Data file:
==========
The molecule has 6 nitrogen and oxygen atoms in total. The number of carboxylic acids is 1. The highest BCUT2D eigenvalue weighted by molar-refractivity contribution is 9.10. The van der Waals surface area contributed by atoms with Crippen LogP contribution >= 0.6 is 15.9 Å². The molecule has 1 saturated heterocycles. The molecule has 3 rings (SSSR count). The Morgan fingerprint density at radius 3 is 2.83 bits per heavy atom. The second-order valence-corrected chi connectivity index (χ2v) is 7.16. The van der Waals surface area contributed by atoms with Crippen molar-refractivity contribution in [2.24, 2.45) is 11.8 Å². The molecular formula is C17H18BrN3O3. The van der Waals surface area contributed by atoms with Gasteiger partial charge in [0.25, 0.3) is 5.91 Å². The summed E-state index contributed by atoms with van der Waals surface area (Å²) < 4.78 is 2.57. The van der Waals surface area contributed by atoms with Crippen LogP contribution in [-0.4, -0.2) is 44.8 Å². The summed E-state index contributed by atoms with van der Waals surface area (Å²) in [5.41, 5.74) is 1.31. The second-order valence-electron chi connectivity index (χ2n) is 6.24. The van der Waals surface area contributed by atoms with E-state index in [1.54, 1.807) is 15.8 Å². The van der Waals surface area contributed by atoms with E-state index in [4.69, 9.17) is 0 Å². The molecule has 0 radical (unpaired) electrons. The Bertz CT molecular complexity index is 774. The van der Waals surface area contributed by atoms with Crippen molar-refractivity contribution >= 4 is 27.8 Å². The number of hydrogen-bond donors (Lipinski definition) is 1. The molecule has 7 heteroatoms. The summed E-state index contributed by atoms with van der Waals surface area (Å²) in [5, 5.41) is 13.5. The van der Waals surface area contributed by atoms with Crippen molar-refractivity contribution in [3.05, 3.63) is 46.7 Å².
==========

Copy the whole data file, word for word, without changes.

The molecule has 6 nitrogen and oxygen atoms in total. The number of carboxylic acids is 1. The highest BCUT2D eigenvalue weighted by molar-refractivity contribution is 9.10. The van der Waals surface area contributed by atoms with Crippen LogP contribution >= 0.6 is 15.9 Å². The molecule has 1 saturated heterocycles. The molecule has 3 rings (SSSR count). The Morgan fingerprint density at radius 3 is 2.83 bits per heavy atom. The second-order valence-corrected chi connectivity index (χ2v) is 7.16. The van der Waals surface area contributed by atoms with Crippen molar-refractivity contribution in [2.24, 2.45) is 11.8 Å². The molecular formula is C17H18BrN3O3. The van der Waals surface area contributed by atoms with Gasteiger partial charge in [0.25, 0.3) is 5.91 Å². The summed E-state index contributed by atoms with van der Waals surface area (Å²) < 4.78 is 2.57. The van der Waals surface area contributed by atoms with Crippen LogP contribution in [-0.4, -0.2) is 44.8 Å². The summed E-state index contributed by atoms with van der Waals surface area (Å²) in [5.41, 5.74) is 1.31. The second-order valence-electron chi connectivity index (χ2n) is 6.24. The van der Waals surface area contributed by atoms with E-state index in [1.54, 1.807) is 15.8 Å². The van der Waals surface area contributed by atoms with E-state index in [4.69, 9.17) is 0 Å². The molecule has 0 radical (unpaired) electrons. The Bertz CT molecular complexity index is 774. The van der Waals surface area contributed by atoms with Crippen molar-refractivity contribution >= 4 is 27.8 Å². The number of hydrogen-bond donors (Lipinski definition) is 1. The molecule has 7 heteroatoms. The summed E-state index contributed by atoms with van der Waals surface area (Å²) in [5, 5.41) is 13.5. The van der Waals surface area contributed by atoms with Crippen molar-refractivity contribution in [3.05, 3.63) is 46.7 Å².